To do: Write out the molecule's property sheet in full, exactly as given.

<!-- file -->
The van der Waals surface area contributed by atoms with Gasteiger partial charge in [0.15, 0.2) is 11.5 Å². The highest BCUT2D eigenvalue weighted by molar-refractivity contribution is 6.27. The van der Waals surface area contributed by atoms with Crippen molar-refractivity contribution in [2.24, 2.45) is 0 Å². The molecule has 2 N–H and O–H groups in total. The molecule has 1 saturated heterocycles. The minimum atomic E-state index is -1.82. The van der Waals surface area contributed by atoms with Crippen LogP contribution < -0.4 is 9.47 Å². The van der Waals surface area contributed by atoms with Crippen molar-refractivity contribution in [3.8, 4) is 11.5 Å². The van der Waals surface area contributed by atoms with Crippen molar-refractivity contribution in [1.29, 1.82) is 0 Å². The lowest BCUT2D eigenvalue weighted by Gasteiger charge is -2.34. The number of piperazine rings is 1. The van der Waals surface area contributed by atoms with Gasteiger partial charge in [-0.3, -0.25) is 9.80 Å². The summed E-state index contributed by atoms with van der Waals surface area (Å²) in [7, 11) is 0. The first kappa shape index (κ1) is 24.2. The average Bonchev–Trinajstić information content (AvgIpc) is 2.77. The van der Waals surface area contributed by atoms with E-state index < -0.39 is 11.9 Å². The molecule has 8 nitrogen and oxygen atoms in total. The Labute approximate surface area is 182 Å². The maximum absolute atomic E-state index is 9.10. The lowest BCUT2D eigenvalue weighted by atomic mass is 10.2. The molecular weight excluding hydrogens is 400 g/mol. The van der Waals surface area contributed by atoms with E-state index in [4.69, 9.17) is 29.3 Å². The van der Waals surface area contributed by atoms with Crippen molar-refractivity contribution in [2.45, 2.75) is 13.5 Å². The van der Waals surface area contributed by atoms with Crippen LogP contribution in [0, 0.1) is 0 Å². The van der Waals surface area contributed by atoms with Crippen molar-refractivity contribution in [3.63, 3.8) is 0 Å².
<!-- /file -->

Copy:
The van der Waals surface area contributed by atoms with Gasteiger partial charge in [0.15, 0.2) is 11.5 Å². The highest BCUT2D eigenvalue weighted by molar-refractivity contribution is 6.27. The van der Waals surface area contributed by atoms with Crippen molar-refractivity contribution in [2.24, 2.45) is 0 Å². The molecule has 2 N–H and O–H groups in total. The molecule has 1 saturated heterocycles. The minimum atomic E-state index is -1.82. The van der Waals surface area contributed by atoms with Crippen LogP contribution < -0.4 is 9.47 Å². The van der Waals surface area contributed by atoms with Crippen molar-refractivity contribution in [3.8, 4) is 11.5 Å². The van der Waals surface area contributed by atoms with Crippen molar-refractivity contribution in [1.29, 1.82) is 0 Å². The lowest BCUT2D eigenvalue weighted by Gasteiger charge is -2.34. The number of piperazine rings is 1. The van der Waals surface area contributed by atoms with Gasteiger partial charge in [-0.3, -0.25) is 9.80 Å². The summed E-state index contributed by atoms with van der Waals surface area (Å²) in [7, 11) is 0. The first kappa shape index (κ1) is 24.2. The average Bonchev–Trinajstić information content (AvgIpc) is 2.77. The van der Waals surface area contributed by atoms with E-state index < -0.39 is 11.9 Å². The molecule has 8 nitrogen and oxygen atoms in total. The Labute approximate surface area is 182 Å². The maximum absolute atomic E-state index is 9.10. The lowest BCUT2D eigenvalue weighted by atomic mass is 10.2. The molecular weight excluding hydrogens is 400 g/mol. The van der Waals surface area contributed by atoms with E-state index in [4.69, 9.17) is 29.3 Å². The van der Waals surface area contributed by atoms with Crippen molar-refractivity contribution in [2.45, 2.75) is 13.5 Å². The van der Waals surface area contributed by atoms with Crippen LogP contribution in [0, 0.1) is 0 Å². The van der Waals surface area contributed by atoms with Crippen molar-refractivity contribution in [3.63, 3.8) is 0 Å².